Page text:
As noted above, there is an extensive amount of literature that reveals that caffeine moderately increases blood pressure and heart rate[25-28] and also linked to a drop in myocardial blood flow[29,30]. However, caffeine has also been shown to have some positive benefits as well. One study showed that caffeine consumption was associated with a significant increase in flow-mediated dilation and a decrease in hs-CRP level in healthy volunteers and volunteers with coronary artery disease alike. It is noteworthy that these positive effects in endothelial dysfunction and inflammation were not seen with nitroglycerin application. While these results seem promising, other studies have found negative effects that caffeine may have on endothelial function, such as a study conducted by Papamichael et al they found that after ingestion of 80 mg of caffeine by healthy individuals, flow-mediated dilation was decreased in these individuals, most acutely in the first hour after ingestion. These results may not come as a surprise, as caffeine has been known to promote endothelial dysfunction through sympathetic activation.
A large prospective study followed 130054 members of a healthcare plan in Northern California gathering subjects from 1978 to 1985 and following them until 2008 to note the amount of coffee consumed by each individual and whether that added a risk for hospitalization for arrhythmias or any other cardiomyopathy. Results showed a strong inverse relationship of coffee consumption to risk of hospitalization for arrhythmia. The inverse relationship was consistent in men, women, whites, blacks, and persons younger or older than 60 years old at baseline. This result shows that participants who consumed more cups of coffee generally were significantly less likely to develop cardiac arrhythmias. This shows the reverse of the idea traditionally held of increased caffeine consumption leading to more cardiac arrhythmias. Additionally, a comprehensive literature review dealing with the effects of habitual caffeine consumption on the cardiovascular system found that moderate consumption resulted in beneficial to neutral effects.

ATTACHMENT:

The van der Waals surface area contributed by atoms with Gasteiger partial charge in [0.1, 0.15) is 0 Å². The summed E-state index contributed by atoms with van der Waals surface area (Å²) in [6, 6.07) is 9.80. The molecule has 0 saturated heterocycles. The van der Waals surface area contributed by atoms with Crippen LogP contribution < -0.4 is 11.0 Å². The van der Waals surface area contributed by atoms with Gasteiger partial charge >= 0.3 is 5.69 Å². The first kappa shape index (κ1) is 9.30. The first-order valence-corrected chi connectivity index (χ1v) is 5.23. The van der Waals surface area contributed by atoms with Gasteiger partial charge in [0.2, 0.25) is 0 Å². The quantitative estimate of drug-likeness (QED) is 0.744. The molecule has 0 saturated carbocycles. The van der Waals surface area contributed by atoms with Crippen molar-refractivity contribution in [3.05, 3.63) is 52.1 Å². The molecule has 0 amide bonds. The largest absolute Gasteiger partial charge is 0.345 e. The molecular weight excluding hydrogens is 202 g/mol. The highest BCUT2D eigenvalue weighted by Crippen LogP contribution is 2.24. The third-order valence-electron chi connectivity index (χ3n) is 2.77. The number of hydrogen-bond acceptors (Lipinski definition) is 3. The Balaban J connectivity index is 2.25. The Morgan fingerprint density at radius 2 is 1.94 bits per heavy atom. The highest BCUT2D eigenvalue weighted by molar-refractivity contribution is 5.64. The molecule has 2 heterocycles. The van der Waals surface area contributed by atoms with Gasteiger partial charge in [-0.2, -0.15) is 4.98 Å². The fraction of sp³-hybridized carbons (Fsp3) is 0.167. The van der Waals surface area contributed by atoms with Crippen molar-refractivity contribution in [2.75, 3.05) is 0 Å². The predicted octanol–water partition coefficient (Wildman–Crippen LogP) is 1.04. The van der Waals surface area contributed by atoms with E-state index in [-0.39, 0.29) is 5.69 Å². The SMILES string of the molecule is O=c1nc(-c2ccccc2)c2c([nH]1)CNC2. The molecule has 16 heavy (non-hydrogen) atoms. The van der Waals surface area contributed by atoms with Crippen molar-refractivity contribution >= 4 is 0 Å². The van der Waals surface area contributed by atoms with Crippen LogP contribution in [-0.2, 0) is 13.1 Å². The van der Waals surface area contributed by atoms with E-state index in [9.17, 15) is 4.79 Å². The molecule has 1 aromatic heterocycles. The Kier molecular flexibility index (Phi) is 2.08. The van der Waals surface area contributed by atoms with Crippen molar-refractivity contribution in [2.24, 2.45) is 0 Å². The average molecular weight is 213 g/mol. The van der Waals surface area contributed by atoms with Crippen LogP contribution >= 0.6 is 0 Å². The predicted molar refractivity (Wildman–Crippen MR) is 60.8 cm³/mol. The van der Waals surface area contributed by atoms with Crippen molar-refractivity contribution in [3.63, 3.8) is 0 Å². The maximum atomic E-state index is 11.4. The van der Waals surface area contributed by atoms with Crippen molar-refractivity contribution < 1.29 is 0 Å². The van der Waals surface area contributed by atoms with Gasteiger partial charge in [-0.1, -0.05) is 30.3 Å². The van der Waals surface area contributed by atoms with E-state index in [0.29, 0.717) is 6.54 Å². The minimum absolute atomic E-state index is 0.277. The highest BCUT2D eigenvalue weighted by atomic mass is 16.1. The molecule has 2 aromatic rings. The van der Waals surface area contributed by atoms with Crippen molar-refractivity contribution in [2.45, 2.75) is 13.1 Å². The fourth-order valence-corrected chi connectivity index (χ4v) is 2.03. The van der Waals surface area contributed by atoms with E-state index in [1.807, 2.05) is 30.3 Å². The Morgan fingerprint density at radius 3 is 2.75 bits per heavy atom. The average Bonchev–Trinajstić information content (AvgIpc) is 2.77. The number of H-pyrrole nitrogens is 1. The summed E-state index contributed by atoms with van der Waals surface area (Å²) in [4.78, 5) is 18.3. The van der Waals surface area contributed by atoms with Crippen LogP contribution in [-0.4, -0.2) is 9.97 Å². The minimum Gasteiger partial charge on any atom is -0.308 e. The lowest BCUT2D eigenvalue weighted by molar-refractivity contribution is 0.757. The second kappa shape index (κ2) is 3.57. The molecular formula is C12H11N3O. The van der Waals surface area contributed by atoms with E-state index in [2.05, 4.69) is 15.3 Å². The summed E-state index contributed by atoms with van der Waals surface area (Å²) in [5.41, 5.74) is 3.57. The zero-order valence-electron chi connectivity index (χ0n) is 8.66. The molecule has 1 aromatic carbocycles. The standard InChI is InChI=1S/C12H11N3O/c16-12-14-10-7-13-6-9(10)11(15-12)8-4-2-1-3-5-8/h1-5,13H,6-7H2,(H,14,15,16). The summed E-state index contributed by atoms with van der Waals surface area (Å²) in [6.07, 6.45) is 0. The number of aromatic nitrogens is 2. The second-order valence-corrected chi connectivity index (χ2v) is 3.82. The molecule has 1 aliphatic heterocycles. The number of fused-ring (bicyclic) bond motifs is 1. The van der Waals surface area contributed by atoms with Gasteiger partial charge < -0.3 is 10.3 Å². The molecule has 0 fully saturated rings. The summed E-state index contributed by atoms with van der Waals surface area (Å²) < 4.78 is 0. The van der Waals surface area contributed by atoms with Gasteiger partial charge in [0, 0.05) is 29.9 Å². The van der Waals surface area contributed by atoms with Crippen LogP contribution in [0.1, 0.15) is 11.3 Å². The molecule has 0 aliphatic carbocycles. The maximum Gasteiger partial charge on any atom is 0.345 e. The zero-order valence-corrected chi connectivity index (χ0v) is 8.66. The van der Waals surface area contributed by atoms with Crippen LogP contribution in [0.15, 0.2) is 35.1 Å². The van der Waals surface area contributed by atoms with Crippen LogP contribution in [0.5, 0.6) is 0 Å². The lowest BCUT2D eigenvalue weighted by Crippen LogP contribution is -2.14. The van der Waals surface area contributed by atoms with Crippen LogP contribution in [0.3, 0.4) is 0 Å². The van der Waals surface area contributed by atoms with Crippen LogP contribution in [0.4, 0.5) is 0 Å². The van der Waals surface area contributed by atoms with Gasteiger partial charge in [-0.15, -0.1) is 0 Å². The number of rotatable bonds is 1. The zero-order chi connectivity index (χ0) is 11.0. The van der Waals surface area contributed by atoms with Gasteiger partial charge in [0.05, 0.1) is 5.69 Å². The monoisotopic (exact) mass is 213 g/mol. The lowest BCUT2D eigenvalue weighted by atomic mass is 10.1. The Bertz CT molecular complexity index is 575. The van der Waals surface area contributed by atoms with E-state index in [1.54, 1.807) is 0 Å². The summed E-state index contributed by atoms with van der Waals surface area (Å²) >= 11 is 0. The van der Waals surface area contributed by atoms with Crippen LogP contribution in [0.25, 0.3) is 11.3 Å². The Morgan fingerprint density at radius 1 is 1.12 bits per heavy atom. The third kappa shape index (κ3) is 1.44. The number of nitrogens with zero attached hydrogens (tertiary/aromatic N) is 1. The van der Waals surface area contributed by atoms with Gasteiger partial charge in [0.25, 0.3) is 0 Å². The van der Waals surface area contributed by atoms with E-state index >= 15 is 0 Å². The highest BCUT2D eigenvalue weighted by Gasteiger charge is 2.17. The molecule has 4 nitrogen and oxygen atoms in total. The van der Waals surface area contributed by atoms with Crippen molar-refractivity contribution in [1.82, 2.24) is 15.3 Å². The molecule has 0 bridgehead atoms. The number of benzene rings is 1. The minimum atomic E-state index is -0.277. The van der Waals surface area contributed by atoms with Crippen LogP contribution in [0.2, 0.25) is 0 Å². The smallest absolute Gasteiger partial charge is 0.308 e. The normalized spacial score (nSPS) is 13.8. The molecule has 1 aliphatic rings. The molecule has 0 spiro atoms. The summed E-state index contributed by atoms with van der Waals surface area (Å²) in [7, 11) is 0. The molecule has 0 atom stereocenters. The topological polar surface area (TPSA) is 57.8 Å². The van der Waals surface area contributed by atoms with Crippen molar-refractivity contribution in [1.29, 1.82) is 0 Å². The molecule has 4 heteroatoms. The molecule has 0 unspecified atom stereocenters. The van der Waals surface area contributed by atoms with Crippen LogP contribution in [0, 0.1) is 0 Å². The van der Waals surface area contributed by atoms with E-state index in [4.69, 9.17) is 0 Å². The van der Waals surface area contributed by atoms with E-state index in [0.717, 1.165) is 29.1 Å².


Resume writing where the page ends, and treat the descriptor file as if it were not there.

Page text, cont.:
There is evidence, however, that point to caffeine’s possible adverse effects especially when consumed at high doses. Toxic doses may affect conductance and refractoriness on the heart, which results in the development of various arrhythmias. Symptoms of caffeine overdose also include palpitation, hypertension, irritability, insomnia, tremors, and seizures. In addition, the hypertensive effects of caffeine should not be overlooked as they may lead to hazardous cardiovascular events. The HARVEST study found that when after adjusting for possible confounding variables, cardiovascular events were more common among coffee drinkers than non-coffee drinkers. The authors suggested that hypertensive patients should be discouraged from drinking coffee.
There is a widespread belief that caffeine may be arrhythmogenic in those who regularly consume it. However, a large-scale Danish study did not find a higher risk for atrial fibrillation/flutter with different amounts of caffeine consumed. In addition, the stimulant effects of caffeine seems to vary amongst individuals, in fact, the degree of tolerance and dependence to it is likely heritable and may be linked to polymorphisms.
Two comprehensive meta-analyses both determined that caffeine is unlikely to promote cardiovascular disease. In fact, the opposite may be true. The first review, conducted by Cheng et al found an inverse relation was found between habitual caffeine intake and risk of atrial fibrillation. For every 300 mg per day increment in habitual caffeine intake, incidence of AF was found to drop by 6%. One explanation for these results is caffeine’s association with lower risks of obesity, and metabolic disease. Thus, adverse cardiovascular effects of caffeine seem to represent itself with a J-shaped curve, with higher doses increasing the risks of heart disease, and normal doses proving to be beneficial.
The discrepancies in these studies can be difficult to reconcile although some of the variation in results may be attributed to differences in study design, varied caffeine dosages administered, and different study cohorts. Most studies do an inclusion criteria exercise for their cohorts. However, many did not take into account the regular coffee consumption of volunteers prior to the study. This is important because coffee metabolism is extremely variable in humans; thus, the effects of caffeine are not uniform. The half-life is 4.9 h, however absorption rates are largely based on the individual’s genes, age, sex, liver health, and drug uptake, such as use of oral contraception, antidepressants, and antiarrhythmics, as well as their tolerance to the stimulant. Caffeine is primarily metabolized through the liver’s cytochrome P450 1A2 (CYP1A2) enzyme and defects in such an enzyme have been implicated in the population’s variation in metabolism and half-life. Hence, genetic polymorphisms in the CYP1A2 pathway may explain some of the inconsistencies in studies of coffee and its effects on health.